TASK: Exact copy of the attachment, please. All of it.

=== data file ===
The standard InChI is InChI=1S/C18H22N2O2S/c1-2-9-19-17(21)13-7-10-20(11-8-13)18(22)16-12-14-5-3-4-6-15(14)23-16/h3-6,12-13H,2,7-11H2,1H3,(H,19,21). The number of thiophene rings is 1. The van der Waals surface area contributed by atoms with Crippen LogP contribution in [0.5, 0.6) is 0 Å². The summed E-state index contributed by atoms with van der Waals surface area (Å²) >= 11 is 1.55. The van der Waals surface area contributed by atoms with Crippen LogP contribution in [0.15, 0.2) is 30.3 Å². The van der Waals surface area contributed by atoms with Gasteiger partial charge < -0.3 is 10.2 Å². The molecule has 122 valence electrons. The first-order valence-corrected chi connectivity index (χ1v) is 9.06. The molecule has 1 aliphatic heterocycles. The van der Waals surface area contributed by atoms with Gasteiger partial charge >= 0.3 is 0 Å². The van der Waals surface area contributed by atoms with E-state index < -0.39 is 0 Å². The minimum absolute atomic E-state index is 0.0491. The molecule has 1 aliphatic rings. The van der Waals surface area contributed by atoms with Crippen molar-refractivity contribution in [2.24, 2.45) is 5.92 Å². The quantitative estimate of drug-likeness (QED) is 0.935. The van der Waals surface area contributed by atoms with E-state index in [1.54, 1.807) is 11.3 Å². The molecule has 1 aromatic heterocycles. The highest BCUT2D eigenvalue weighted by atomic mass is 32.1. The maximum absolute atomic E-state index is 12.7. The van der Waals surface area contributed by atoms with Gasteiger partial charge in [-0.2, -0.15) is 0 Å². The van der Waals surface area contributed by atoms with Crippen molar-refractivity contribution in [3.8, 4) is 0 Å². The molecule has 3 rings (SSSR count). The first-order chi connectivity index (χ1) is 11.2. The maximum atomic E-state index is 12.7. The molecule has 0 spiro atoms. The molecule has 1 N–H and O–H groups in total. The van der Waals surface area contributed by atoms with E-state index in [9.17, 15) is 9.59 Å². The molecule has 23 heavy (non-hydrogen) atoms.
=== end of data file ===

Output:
The standard InChI is InChI=1S/C18H22N2O2S/c1-2-9-19-17(21)13-7-10-20(11-8-13)18(22)16-12-14-5-3-4-6-15(14)23-16/h3-6,12-13H,2,7-11H2,1H3,(H,19,21). The number of thiophene rings is 1. The van der Waals surface area contributed by atoms with Crippen LogP contribution in [0.5, 0.6) is 0 Å². The summed E-state index contributed by atoms with van der Waals surface area (Å²) >= 11 is 1.55. The van der Waals surface area contributed by atoms with Crippen LogP contribution in [0.15, 0.2) is 30.3 Å². The van der Waals surface area contributed by atoms with Gasteiger partial charge < -0.3 is 10.2 Å². The molecule has 122 valence electrons. The first-order valence-corrected chi connectivity index (χ1v) is 9.06. The molecule has 1 aliphatic heterocycles. The van der Waals surface area contributed by atoms with Gasteiger partial charge >= 0.3 is 0 Å². The van der Waals surface area contributed by atoms with E-state index < -0.39 is 0 Å². The minimum absolute atomic E-state index is 0.0491. The molecule has 1 aliphatic rings. The van der Waals surface area contributed by atoms with Crippen molar-refractivity contribution in [2.24, 2.45) is 5.92 Å². The quantitative estimate of drug-likeness (QED) is 0.935. The van der Waals surface area contributed by atoms with E-state index in [1.54, 1.807) is 11.3 Å². The molecule has 1 aromatic heterocycles. The highest BCUT2D eigenvalue weighted by atomic mass is 32.1. The maximum absolute atomic E-state index is 12.7. The van der Waals surface area contributed by atoms with Gasteiger partial charge in [-0.2, -0.15) is 0 Å². The van der Waals surface area contributed by atoms with Crippen molar-refractivity contribution in [3.8, 4) is 0 Å². The molecule has 3 rings (SSSR count). The first-order chi connectivity index (χ1) is 11.2. The maximum atomic E-state index is 12.7. The molecule has 0 spiro atoms. The molecule has 1 N–H and O–H groups in total. The van der Waals surface area contributed by atoms with E-state index in [9.17, 15) is 9.59 Å². The molecule has 23 heavy (non-hydrogen) atoms.